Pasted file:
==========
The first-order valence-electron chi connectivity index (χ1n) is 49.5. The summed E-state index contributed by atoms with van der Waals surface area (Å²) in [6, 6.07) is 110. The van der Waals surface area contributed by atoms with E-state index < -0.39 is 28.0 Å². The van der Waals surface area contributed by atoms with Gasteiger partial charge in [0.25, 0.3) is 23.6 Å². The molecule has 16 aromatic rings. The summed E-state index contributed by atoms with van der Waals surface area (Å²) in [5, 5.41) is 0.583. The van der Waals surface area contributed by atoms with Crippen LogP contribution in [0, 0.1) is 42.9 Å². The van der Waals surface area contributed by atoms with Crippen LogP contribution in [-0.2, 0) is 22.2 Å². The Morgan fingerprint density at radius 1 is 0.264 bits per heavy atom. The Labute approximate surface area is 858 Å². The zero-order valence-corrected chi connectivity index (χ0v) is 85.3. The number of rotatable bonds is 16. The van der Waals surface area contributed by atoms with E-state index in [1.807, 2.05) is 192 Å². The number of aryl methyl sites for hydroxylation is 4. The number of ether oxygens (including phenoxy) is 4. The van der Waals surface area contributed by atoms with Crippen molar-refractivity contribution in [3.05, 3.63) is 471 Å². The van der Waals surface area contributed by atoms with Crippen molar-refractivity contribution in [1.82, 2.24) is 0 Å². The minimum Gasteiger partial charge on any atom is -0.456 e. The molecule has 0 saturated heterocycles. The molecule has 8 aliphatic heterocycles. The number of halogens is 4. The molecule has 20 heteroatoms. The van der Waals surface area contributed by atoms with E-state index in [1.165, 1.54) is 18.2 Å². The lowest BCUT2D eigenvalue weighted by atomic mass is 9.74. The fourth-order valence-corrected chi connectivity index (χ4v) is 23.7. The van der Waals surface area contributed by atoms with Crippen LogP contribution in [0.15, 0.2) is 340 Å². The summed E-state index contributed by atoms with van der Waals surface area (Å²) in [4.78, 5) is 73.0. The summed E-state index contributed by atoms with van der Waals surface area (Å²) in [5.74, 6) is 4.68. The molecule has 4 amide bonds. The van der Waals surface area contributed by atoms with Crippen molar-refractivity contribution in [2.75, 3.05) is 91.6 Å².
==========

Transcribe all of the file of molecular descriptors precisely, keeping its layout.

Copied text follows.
The first-order valence-electron chi connectivity index (χ1n) is 49.5. The summed E-state index contributed by atoms with van der Waals surface area (Å²) in [6, 6.07) is 110. The van der Waals surface area contributed by atoms with E-state index < -0.39 is 28.0 Å². The van der Waals surface area contributed by atoms with Gasteiger partial charge in [0.25, 0.3) is 23.6 Å². The molecule has 16 aromatic rings. The summed E-state index contributed by atoms with van der Waals surface area (Å²) in [5, 5.41) is 0.583. The van der Waals surface area contributed by atoms with Crippen LogP contribution in [0, 0.1) is 42.9 Å². The van der Waals surface area contributed by atoms with Crippen LogP contribution in [-0.2, 0) is 22.2 Å². The Morgan fingerprint density at radius 1 is 0.264 bits per heavy atom. The Labute approximate surface area is 858 Å². The zero-order valence-corrected chi connectivity index (χ0v) is 85.3. The number of rotatable bonds is 16. The van der Waals surface area contributed by atoms with E-state index in [1.807, 2.05) is 192 Å². The number of aryl methyl sites for hydroxylation is 4. The number of ether oxygens (including phenoxy) is 4. The van der Waals surface area contributed by atoms with Crippen molar-refractivity contribution in [3.05, 3.63) is 471 Å². The van der Waals surface area contributed by atoms with Crippen molar-refractivity contribution in [1.82, 2.24) is 0 Å². The minimum Gasteiger partial charge on any atom is -0.456 e. The molecule has 0 saturated heterocycles. The molecule has 8 aliphatic heterocycles. The number of halogens is 4. The molecule has 20 heteroatoms. The van der Waals surface area contributed by atoms with E-state index in [1.165, 1.54) is 18.2 Å². The lowest BCUT2D eigenvalue weighted by atomic mass is 9.74. The fourth-order valence-corrected chi connectivity index (χ4v) is 23.7. The van der Waals surface area contributed by atoms with Crippen LogP contribution in [0.15, 0.2) is 340 Å². The summed E-state index contributed by atoms with van der Waals surface area (Å²) in [4.78, 5) is 73.0. The summed E-state index contributed by atoms with van der Waals surface area (Å²) in [5.74, 6) is 4.68. The molecule has 4 amide bonds. The van der Waals surface area contributed by atoms with Crippen molar-refractivity contribution in [2.75, 3.05) is 91.6 Å².